Use groups of lights together, light through coloured glass, show off your vintage bulb, chic up your desktop. Stick them on the floor in the corner of your living room for a classy uplight, add lamps to tables, fireplaces and walls and play with the combinations of light (including the big light but on a dimmer please). Treat yourself; buy an investment and conversation piece or buy two or three budget pieces which together will give a more considered and expensive look to your scheme.
Movable, delicate, glowing, sit down on-able, childlike and classic, here are our top shops which you might not have heard of before, for relevant and stylish pieces many of which you can plug in today.
And if you now need an extension lead this company will build one for you. Here's one I made earlier
Awesome walls! Yet again we've spotted something we just have to share. Tasteful, large scale murals for your home or business premises that'll make a statement without being cheesy which up until now has been very hard to do.
Start your project off the back of one of these designs, add a dynamic wall to an otherwise tame, neutral space, have fun in the kids rooms or add a unique back panel to your kitchen, cupboards or staircase.
Click here for more info
Thank God for the electrical department at John Lewis. When I need a new iron, dishwasher, juicer, etc, I go onto their website, where their team have done all the hard work for me, curating the best products and then adding a lovely warranty. I buy the best appliance in my budget, job done...
But not when it comes to kettles. Why are they all so ugly? Do they work well? Are they eco? Why do the half-decent looking ones cost £130!?! So, I have spent ages hunting one down and so that you don't have to, here are my tips on how to find your perfect pot.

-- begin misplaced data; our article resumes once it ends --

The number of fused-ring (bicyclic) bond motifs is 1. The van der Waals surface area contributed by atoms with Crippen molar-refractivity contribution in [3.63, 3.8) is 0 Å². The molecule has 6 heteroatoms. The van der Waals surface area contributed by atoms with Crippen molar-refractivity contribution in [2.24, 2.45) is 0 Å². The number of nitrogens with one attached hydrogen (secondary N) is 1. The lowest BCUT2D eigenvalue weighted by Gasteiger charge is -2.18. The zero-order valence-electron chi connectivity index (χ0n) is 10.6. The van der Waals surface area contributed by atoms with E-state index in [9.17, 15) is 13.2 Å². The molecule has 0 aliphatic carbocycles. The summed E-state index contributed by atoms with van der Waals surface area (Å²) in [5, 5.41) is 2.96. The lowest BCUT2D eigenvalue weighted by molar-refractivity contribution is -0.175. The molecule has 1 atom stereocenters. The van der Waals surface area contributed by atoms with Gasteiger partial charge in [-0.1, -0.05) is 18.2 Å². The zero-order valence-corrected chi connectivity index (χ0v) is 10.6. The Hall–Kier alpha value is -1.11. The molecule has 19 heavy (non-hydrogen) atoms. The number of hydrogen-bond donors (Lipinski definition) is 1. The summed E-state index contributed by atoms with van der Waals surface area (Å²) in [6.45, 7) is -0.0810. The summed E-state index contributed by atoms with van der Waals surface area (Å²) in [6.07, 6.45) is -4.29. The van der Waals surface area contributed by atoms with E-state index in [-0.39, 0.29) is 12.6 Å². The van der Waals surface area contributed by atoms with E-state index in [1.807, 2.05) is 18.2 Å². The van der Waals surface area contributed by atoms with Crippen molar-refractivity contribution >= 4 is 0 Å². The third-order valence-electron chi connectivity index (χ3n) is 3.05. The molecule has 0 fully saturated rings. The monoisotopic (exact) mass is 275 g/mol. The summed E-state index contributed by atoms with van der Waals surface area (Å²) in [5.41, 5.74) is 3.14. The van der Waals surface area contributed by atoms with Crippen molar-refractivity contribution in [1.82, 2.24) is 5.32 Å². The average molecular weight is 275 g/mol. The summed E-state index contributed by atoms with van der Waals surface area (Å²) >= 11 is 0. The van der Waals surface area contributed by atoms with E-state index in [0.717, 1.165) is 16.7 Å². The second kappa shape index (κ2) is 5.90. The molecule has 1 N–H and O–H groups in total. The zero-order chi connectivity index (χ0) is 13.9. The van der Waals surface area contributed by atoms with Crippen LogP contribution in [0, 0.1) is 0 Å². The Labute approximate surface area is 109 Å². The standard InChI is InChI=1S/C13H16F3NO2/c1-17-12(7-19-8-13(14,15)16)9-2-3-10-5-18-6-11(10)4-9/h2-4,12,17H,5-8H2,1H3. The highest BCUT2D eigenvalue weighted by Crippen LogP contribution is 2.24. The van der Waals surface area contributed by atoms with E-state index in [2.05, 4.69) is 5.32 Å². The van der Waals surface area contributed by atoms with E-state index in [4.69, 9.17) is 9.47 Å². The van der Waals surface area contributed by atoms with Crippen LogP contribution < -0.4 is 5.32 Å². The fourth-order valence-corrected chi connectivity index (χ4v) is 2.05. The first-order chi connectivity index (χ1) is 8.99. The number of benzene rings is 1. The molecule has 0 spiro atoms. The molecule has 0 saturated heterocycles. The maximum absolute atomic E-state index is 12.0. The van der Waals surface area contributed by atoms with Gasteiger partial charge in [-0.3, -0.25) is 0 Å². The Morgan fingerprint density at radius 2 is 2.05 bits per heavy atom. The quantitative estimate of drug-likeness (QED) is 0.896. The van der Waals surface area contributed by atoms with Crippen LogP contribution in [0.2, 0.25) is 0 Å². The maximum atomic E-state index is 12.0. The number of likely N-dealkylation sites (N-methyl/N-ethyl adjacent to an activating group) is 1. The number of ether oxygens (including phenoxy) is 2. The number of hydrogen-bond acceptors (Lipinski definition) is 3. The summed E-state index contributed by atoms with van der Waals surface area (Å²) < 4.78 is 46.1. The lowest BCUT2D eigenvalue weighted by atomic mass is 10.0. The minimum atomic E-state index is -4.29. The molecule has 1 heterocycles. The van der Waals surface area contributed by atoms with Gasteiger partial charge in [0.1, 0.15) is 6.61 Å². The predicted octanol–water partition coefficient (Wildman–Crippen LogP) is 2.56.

Here are some of the better kettle designs I poured over*
1. Subscribe to Which - You can sign up for as little as £1 and for that the Which team will test all the kettles you need so that you know how fast your cuppa will be amongst other criteria.
2. Warning, there are over 250 kettles on here so, if you're like me you'll then procrastinate over the site for days as this appliance will be sitting in your brilliantly designed kitchen either cocking it up or blending seemlessly into the design so, colour, shape and material are annoyingly important.
3. Truth is, your choices are black, white or silver. DON'T LET ME CATCH YOU LOOKING AT COLOURED ONES - they're all foul and forget a glass kettle in London unless you have kettle cleaning time on your hands.
4. When you've chosen your kettle, check it's rating.
5. Go onto a shoping comparison site, find the best price - and buy.
6. Or do what I did and go onto Ebay and buy the stupidly priced one you wanted at the start at a fraction of the price because it has a damaged box - another interior design win!
So the wining kettle was the £80 (£39.99 on Ebay) Graef kettle - I'm not even hapy with this as it looks like a blowtorch possibly from the film 2001: A Space Oddysey - oh well.
*all but the Emma kettle can be found on Which
One of London's Best Interiors Bloggers (Ideal Home magazine), The Open Plan Interior Design, London produces contemporary interiors for homes and business' and this very useful home interiors blog